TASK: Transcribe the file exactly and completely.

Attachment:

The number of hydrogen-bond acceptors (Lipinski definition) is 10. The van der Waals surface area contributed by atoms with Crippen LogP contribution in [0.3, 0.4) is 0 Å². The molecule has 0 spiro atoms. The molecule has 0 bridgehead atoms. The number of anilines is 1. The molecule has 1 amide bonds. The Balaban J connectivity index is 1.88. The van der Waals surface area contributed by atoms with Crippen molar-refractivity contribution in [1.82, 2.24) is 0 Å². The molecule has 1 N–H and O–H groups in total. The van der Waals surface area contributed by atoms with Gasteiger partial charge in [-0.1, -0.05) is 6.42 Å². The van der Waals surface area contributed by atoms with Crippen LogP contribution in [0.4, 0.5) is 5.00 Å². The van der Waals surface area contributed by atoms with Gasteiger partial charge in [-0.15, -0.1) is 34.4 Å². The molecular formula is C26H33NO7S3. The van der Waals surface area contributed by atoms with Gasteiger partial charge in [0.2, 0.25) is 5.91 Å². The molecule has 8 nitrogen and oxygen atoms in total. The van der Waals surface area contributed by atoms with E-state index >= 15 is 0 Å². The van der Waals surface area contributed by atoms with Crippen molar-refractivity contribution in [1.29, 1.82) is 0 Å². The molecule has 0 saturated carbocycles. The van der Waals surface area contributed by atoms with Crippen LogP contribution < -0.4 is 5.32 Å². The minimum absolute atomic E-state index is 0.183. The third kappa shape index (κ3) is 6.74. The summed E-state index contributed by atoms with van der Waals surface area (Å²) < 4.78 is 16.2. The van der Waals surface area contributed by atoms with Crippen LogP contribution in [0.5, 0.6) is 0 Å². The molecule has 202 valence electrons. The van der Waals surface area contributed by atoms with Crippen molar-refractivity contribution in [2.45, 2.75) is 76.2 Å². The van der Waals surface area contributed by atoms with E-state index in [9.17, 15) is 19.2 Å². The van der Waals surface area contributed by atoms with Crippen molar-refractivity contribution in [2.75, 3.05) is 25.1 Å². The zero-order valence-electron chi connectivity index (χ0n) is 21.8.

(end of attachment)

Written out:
The number of hydrogen-bond acceptors (Lipinski definition) is 10. The van der Waals surface area contributed by atoms with Crippen LogP contribution in [0.3, 0.4) is 0 Å². The molecule has 0 spiro atoms. The molecule has 0 bridgehead atoms. The number of anilines is 1. The molecule has 1 amide bonds. The Balaban J connectivity index is 1.88. The van der Waals surface area contributed by atoms with Crippen molar-refractivity contribution in [1.82, 2.24) is 0 Å². The molecule has 1 N–H and O–H groups in total. The van der Waals surface area contributed by atoms with Gasteiger partial charge in [-0.1, -0.05) is 6.42 Å². The van der Waals surface area contributed by atoms with Crippen LogP contribution in [0.4, 0.5) is 5.00 Å². The van der Waals surface area contributed by atoms with Gasteiger partial charge in [-0.15, -0.1) is 34.4 Å². The molecular formula is C26H33NO7S3. The van der Waals surface area contributed by atoms with Gasteiger partial charge in [0.2, 0.25) is 5.91 Å². The molecule has 8 nitrogen and oxygen atoms in total. The van der Waals surface area contributed by atoms with E-state index >= 15 is 0 Å². The van der Waals surface area contributed by atoms with Crippen molar-refractivity contribution in [1.29, 1.82) is 0 Å². The molecule has 0 saturated carbocycles. The van der Waals surface area contributed by atoms with Crippen LogP contribution < -0.4 is 5.32 Å². The minimum absolute atomic E-state index is 0.183. The third kappa shape index (κ3) is 6.74. The summed E-state index contributed by atoms with van der Waals surface area (Å²) < 4.78 is 16.2. The van der Waals surface area contributed by atoms with Crippen LogP contribution in [0.5, 0.6) is 0 Å². The molecule has 202 valence electrons. The van der Waals surface area contributed by atoms with Crippen molar-refractivity contribution in [2.45, 2.75) is 76.2 Å². The van der Waals surface area contributed by atoms with E-state index in [9.17, 15) is 19.2 Å². The van der Waals surface area contributed by atoms with Crippen molar-refractivity contribution in [2.75, 3.05) is 25.1 Å². The zero-order valence-electron chi connectivity index (χ0n) is 21.8.